By Clare Hennig, CBC News
Prime Minister Justin Trudeau delivered a historic apology to the country's LGBT community in the House of Commons on Tuesday, acknowledging and apologizing for decades of state-sanctioned discrimination.
Paul Therien, founder and chair of Q Hall of Fame, said the apology is an important step for the country.
In his apology, Trudeau addressed civil servants, military members and other Canadians who faced discrimination, criminalization and injustice based on their sexual orientation.
It's something many in the LBGT community still remember, including people he knows personally, Therien told CBC Early Edition host Rick Cluff.
"These rights that we have are relatively new," he said. "There are people who were directly impacted by these laws and this persecution, who are still alive today, and they deserve an apology."
He said Trudeau's apology demonstrates Canada's commitment towards change to the rest of the world.
"It takes time to change, overall, society's perceptions and this apology is a strong indicator that our society is advanced," he said. "It is a historic moment, absolutely."
'Often not enough'
LGBT artist-activist Jen Sungshine agreed the apology is an important step forward but said the conversation is far from over.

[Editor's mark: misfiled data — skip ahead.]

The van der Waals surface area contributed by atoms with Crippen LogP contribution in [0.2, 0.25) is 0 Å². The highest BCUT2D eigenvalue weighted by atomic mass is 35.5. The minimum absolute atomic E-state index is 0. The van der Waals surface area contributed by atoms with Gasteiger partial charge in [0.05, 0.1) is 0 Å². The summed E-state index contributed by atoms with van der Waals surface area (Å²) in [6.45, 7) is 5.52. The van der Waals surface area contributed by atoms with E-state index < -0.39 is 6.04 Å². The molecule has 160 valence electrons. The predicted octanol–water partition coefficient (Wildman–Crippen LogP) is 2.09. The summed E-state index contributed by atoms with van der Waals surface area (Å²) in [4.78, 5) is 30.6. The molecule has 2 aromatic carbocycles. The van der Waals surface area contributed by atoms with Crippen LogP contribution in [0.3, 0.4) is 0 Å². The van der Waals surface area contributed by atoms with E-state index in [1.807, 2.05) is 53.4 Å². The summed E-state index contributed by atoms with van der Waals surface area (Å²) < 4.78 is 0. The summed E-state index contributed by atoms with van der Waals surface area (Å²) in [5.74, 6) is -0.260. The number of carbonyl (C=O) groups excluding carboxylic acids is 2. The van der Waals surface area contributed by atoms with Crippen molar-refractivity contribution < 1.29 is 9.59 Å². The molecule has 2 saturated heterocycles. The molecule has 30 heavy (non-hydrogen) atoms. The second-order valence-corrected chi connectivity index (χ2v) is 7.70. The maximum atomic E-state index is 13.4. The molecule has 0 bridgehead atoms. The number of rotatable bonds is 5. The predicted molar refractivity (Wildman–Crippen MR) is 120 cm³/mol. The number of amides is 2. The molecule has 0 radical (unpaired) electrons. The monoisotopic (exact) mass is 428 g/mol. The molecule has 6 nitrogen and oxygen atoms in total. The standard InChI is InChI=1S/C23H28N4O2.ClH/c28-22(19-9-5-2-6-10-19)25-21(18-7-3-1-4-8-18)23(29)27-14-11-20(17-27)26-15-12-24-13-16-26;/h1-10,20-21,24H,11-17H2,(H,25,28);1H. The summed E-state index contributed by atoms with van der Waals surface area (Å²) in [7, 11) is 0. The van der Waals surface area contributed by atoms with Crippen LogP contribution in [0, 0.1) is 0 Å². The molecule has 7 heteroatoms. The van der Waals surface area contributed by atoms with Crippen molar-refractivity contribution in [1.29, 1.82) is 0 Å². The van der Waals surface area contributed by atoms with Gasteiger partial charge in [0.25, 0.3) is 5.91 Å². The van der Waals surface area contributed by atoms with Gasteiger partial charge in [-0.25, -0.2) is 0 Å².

"An apology, while there is weight to it, especially on a state level, it's often not enough," she said.
Sungshine, a workshop facilitator for the program Out In Schools, said she hopes the apology and recognition will open doors to more LGBT funding and support, particularly in schools.
"It's LGBT youth who are still persecuted in schools across the country, and, right now, I think the focus really should be on transgender students, non-binary or non-conforming youth who don't fit into the neat little boxes of male and female," she said.
In addition to apologizing, Trudeau said the government will put forward $250,000 toward community projects to combat homophobia and provide support for people in crisis.
He also pledged $100 million as part of a class action lawsuit settlement to compensate members of federal organizations, like the military, who were discriminated against because of their sexual orientation.
"I think this could open up a lot of interesting doors," Sungshine said. "It's a really good reminder to not stay complacent and indifferent."